Like Brett, I found this version overlong. Ironically, the inserted scenes are almost seamless; though I've seen the movie twice, I couldn't clearly tell where new footage began and ended. This is a credit to the extended scenes and a compliment to the editors. Yet the extended cut is imbalanced. Andy's relationship with Trish doesn't take precedence until much later in the film, which changes the emphasis of the plot. Tertiary characters consume more time, and while those characters are funny they shouldn't be the focus of the film. When you're calling the film The 40 Year-Old Virgin, you aren't setting us up for an ensemble piece.
The second point has equal merit for this release:
If you're a fan of the movie, the real reason to get this edition of the DVD is the embarrassing mass of extras found on it. You get outtakes, alternate lines, a group commentary, gag reels, entire sequences that were not used, live footage from the set, and even a couple of surprises that are better left undescribed. The commentary is as funny as the movie, and you'd do well not to skip it. Same with the endless outtakes. This is a movie that knows how to milk those extra features well.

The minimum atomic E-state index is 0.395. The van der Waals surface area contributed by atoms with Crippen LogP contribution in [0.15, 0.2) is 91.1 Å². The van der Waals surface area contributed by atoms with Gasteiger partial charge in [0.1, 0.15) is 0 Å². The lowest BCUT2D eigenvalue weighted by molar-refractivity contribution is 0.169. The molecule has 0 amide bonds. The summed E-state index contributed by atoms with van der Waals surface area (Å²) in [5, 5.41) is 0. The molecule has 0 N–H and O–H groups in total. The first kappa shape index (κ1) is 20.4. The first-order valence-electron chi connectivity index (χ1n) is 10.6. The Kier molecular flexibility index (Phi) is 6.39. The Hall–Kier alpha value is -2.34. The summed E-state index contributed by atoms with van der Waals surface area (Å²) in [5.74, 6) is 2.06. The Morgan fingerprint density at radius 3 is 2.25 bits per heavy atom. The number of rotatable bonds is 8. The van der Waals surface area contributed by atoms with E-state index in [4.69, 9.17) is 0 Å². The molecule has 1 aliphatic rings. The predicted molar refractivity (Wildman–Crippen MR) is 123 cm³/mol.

The original slate of extras are all they're cracked up to be. The commentary is superlative, as are the gag reel, alternate takes, "Dinner with Stormy," and everything else. Most of those features made it onto this release except for "Deleted Sequence -- Andy's Fantasies" and possibly the "surprises that are better left undescribed." But wait, there's more...
* Collectible packaging: O-Ring flap with hilarious Steve Carell
Universal deserves recognition for making a cardboard sleeve with actual entertainment value. They are usually foil-embossed clones of the DVD case which can be comfortably thrown away. But this one has a very special visual that really sets the mood.
* Judd's Video Diaries
These extensive excerpts from Apatow's on-location video notes from the shoot are mesmerising. He is frank about the challenges and fears he was experiencing at the time, dishing about cast members, producers, and the technical aspects of filming. This is a true making-of featurette that gives us an intimate peek into the life of a director.
The biggest insight I got from the Auditions is that Elizabeth Banks is smoking hot even without the perfect lighting of a movie set.
* Raw Footage and Rehearsals
These extras are of most interest to budding film makers or those with real curiosity about the mechanics of film making. The rehearsals show the formation of cast chemistry while the raw footage shows how quickly Apatow got multiple takes of the same lines. The editors must have had a field day with this one.